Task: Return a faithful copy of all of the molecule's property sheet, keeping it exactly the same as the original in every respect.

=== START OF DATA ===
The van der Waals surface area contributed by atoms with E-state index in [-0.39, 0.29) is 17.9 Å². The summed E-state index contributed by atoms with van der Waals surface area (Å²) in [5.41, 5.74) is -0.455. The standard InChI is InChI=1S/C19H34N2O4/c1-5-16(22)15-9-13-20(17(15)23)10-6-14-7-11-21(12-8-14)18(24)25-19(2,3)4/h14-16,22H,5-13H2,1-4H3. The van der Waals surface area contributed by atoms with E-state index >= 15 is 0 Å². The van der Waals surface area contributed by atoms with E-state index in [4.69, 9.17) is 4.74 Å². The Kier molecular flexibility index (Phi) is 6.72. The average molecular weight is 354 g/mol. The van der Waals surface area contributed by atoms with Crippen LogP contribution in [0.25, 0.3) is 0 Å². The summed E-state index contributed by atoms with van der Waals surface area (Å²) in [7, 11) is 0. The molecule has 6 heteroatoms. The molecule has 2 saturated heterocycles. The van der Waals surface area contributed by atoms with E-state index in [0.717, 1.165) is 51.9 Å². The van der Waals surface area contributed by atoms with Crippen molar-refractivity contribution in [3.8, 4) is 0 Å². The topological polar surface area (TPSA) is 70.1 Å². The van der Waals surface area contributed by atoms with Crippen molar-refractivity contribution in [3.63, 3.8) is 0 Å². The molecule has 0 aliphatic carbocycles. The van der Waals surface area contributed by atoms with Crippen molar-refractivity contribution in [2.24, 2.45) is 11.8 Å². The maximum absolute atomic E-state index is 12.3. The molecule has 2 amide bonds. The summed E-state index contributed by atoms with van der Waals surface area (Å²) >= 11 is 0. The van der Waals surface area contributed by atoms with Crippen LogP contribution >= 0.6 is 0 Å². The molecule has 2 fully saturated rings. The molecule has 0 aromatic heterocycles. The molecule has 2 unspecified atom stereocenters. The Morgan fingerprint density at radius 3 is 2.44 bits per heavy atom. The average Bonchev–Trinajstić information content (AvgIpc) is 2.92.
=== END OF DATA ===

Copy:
The van der Waals surface area contributed by atoms with E-state index in [-0.39, 0.29) is 17.9 Å². The summed E-state index contributed by atoms with van der Waals surface area (Å²) in [5.41, 5.74) is -0.455. The standard InChI is InChI=1S/C19H34N2O4/c1-5-16(22)15-9-13-20(17(15)23)10-6-14-7-11-21(12-8-14)18(24)25-19(2,3)4/h14-16,22H,5-13H2,1-4H3. The van der Waals surface area contributed by atoms with E-state index >= 15 is 0 Å². The van der Waals surface area contributed by atoms with E-state index in [4.69, 9.17) is 4.74 Å². The Kier molecular flexibility index (Phi) is 6.72. The average molecular weight is 354 g/mol. The van der Waals surface area contributed by atoms with Crippen LogP contribution in [0.25, 0.3) is 0 Å². The summed E-state index contributed by atoms with van der Waals surface area (Å²) in [7, 11) is 0. The molecule has 6 heteroatoms. The molecule has 2 saturated heterocycles. The van der Waals surface area contributed by atoms with E-state index in [0.717, 1.165) is 51.9 Å². The van der Waals surface area contributed by atoms with Crippen molar-refractivity contribution in [3.8, 4) is 0 Å². The topological polar surface area (TPSA) is 70.1 Å². The van der Waals surface area contributed by atoms with Crippen molar-refractivity contribution in [3.63, 3.8) is 0 Å². The molecule has 0 aliphatic carbocycles. The van der Waals surface area contributed by atoms with Crippen molar-refractivity contribution in [2.24, 2.45) is 11.8 Å². The maximum absolute atomic E-state index is 12.3. The molecule has 2 amide bonds. The summed E-state index contributed by atoms with van der Waals surface area (Å²) >= 11 is 0. The van der Waals surface area contributed by atoms with Crippen LogP contribution >= 0.6 is 0 Å². The molecule has 2 fully saturated rings. The molecule has 0 aromatic heterocycles. The molecule has 2 unspecified atom stereocenters. The Morgan fingerprint density at radius 3 is 2.44 bits per heavy atom. The average Bonchev–Trinajstić information content (AvgIpc) is 2.92.